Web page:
Weathering the Storm

Weiss/Manfredi to revitalize a Florida cultural hub after hurricane devastation

Weiss/Manfredi was chosen in early 2017 to design a new masterplan for Artis—Naples. After Hurricane Irma hit last fall, the design team reconfigured their vision to create a more resilient site. (Courtesy Weiss/Manfredi)

Last year, Hurricane Irma’s devastation wrapped around the state of Florida, causing irreparable damage to structures across every coastal community. The Baker Museum, part of one of Southwest Florida’s youngest yet most-revered cultural institutions, Artis—Naples, suffered so much water intrusion that it’s been closed temporarily since September 6, 2017. Today, Weiss/Manfredi unveiled a new master plan to revitalize the Naples campus, starting with the repair and expansion of the hard-hit Baker Museum.

Through a $150 million campaign backed by the Artis—Naples board of directors, the New York–based firm aims to boost resiliency on the site while enhancing the natural beauty of its tropical location. The design will additionally help create a dialogue between the institution’s growing visual and performing arts programs, and bring a cohesive, inviting atmosphere to the 8.5-acre space.

Artis-Naples Weiss/Manfredi

Weiss/Manfredi aims to strengthen Artis—Naples’s damaged Baker Museum with resilient stone cladding and fluted metal. (Courtesy Weiss/Manfredi)

“Though Naples is largely considered an elite community,” said Michael Manfredi, co-founder and principal of Weiss/Manfredi, “this project targets not only folks that are sophisticated in the arts, but a whole host of people, especially younger kids, who don’t have the benefit of fantastic educations, and are in adjacent communities that aren’t economically privileged. They’re the ones who are hit hardest by any kind of devastation, whether it’s natural or manmade. There is a strong sense from Artis—Naples of wanting to be part of this larger community.”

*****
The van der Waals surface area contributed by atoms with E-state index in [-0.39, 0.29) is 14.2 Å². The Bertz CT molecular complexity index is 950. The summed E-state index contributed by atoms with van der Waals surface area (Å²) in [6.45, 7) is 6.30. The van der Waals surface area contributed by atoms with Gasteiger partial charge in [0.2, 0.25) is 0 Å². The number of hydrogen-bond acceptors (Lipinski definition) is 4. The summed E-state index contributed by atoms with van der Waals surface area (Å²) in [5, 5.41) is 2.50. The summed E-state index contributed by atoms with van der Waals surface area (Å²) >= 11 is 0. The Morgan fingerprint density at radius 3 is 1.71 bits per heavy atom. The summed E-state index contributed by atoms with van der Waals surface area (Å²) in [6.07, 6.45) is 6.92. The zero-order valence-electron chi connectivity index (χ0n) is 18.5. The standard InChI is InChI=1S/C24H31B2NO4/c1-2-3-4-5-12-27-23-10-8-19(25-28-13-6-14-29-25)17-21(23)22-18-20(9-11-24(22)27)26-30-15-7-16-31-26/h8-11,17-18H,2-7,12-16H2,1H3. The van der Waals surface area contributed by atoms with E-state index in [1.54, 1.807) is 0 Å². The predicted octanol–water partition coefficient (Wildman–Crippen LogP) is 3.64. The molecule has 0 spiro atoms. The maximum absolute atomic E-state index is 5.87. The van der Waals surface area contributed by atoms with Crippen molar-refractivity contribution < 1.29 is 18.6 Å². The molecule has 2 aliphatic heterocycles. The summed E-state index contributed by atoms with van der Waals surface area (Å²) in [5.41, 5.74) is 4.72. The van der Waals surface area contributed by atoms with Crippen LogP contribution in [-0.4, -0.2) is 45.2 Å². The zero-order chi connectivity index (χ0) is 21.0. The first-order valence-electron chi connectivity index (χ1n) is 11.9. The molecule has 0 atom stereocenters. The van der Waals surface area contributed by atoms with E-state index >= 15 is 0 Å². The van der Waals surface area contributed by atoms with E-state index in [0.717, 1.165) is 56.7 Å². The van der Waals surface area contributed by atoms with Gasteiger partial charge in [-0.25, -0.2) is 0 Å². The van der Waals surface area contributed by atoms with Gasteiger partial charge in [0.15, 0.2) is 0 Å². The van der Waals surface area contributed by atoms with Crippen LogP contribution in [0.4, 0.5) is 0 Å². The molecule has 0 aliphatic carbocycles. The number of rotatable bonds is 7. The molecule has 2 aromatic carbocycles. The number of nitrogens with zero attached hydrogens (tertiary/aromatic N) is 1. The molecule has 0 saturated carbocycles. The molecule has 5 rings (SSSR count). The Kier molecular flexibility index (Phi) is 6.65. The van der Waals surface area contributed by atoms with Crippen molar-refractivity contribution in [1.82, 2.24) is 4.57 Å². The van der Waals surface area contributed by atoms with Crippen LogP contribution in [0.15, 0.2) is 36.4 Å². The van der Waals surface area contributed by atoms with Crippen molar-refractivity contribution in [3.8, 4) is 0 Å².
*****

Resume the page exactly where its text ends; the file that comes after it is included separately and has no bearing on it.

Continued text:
Artis Naples

The Baker Museum currently features a monolithic design. Weiss/Manfredi will open up the building with light and sand-colored stone to make it more connected to the entire campus. (Courtesy Artis—Naples)

For the last 18 years, The Baker Museum has housed Artis—Naples’s diverse collection of art in a three-story, 30,000-square-foot facility. An opaque, fortress-like structure, the building featured a glass, dome-shaped conservatory protruding into the west side plaza until the hurricane damaged it beyond repair. To the design team, as well as leadership at Artis—Naples, the museum’s destruction was seen as an opportunity to jump-start plans for a reimagined campus, one that would revamp the formerly dark building by bringing light and life to it, while simultaneously opening up its programs to the public in a new way.

“The hurricane forced us to think about what we could do quickly that would bring the museum back online and start to incorporate the institution’s performing arts programs,” said Weiss. “Additionally, the goal of the master plan and the goal of the future Artis—Naples is to communicate that art shouldn’t be experienced behind closed doors, or be shown to the people who can afford to come through those doors. We wanted the transformation to express a more open and welcoming place.”